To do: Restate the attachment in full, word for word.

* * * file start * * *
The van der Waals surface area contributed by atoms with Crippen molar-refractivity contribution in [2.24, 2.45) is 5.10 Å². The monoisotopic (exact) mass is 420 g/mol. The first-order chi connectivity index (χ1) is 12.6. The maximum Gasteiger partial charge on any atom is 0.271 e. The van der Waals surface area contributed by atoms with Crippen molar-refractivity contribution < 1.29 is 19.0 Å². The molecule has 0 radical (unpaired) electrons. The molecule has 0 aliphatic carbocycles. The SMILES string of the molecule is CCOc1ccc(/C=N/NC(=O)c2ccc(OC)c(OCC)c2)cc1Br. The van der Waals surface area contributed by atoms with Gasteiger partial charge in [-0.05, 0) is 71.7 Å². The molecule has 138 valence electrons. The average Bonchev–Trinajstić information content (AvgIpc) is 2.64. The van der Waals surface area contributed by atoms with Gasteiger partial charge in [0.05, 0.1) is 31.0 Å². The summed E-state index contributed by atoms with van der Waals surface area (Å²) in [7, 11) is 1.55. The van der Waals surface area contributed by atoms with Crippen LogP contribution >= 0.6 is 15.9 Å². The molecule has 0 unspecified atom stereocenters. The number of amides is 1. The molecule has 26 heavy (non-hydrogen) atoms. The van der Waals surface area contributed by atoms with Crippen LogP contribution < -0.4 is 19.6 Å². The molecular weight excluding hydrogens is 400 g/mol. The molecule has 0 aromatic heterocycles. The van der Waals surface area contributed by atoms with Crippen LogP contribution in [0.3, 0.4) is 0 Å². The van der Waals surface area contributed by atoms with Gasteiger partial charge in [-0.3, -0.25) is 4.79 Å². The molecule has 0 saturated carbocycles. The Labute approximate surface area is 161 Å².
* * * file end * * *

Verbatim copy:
The van der Waals surface area contributed by atoms with Crippen molar-refractivity contribution in [2.24, 2.45) is 5.10 Å². The monoisotopic (exact) mass is 420 g/mol. The first-order chi connectivity index (χ1) is 12.6. The maximum Gasteiger partial charge on any atom is 0.271 e. The van der Waals surface area contributed by atoms with Crippen molar-refractivity contribution < 1.29 is 19.0 Å². The molecule has 0 radical (unpaired) electrons. The molecule has 0 aliphatic carbocycles. The SMILES string of the molecule is CCOc1ccc(/C=N/NC(=O)c2ccc(OC)c(OCC)c2)cc1Br. The van der Waals surface area contributed by atoms with Gasteiger partial charge in [-0.05, 0) is 71.7 Å². The molecule has 138 valence electrons. The average Bonchev–Trinajstić information content (AvgIpc) is 2.64. The van der Waals surface area contributed by atoms with Gasteiger partial charge in [0.05, 0.1) is 31.0 Å². The summed E-state index contributed by atoms with van der Waals surface area (Å²) in [7, 11) is 1.55. The van der Waals surface area contributed by atoms with Crippen LogP contribution >= 0.6 is 15.9 Å². The molecule has 0 unspecified atom stereocenters. The number of amides is 1. The molecule has 26 heavy (non-hydrogen) atoms. The van der Waals surface area contributed by atoms with Crippen LogP contribution < -0.4 is 19.6 Å². The molecular weight excluding hydrogens is 400 g/mol. The molecule has 0 aromatic heterocycles. The van der Waals surface area contributed by atoms with Crippen LogP contribution in [0.3, 0.4) is 0 Å². The van der Waals surface area contributed by atoms with Gasteiger partial charge in [-0.3, -0.25) is 4.79 Å². The molecule has 0 saturated carbocycles. The Labute approximate surface area is 161 Å².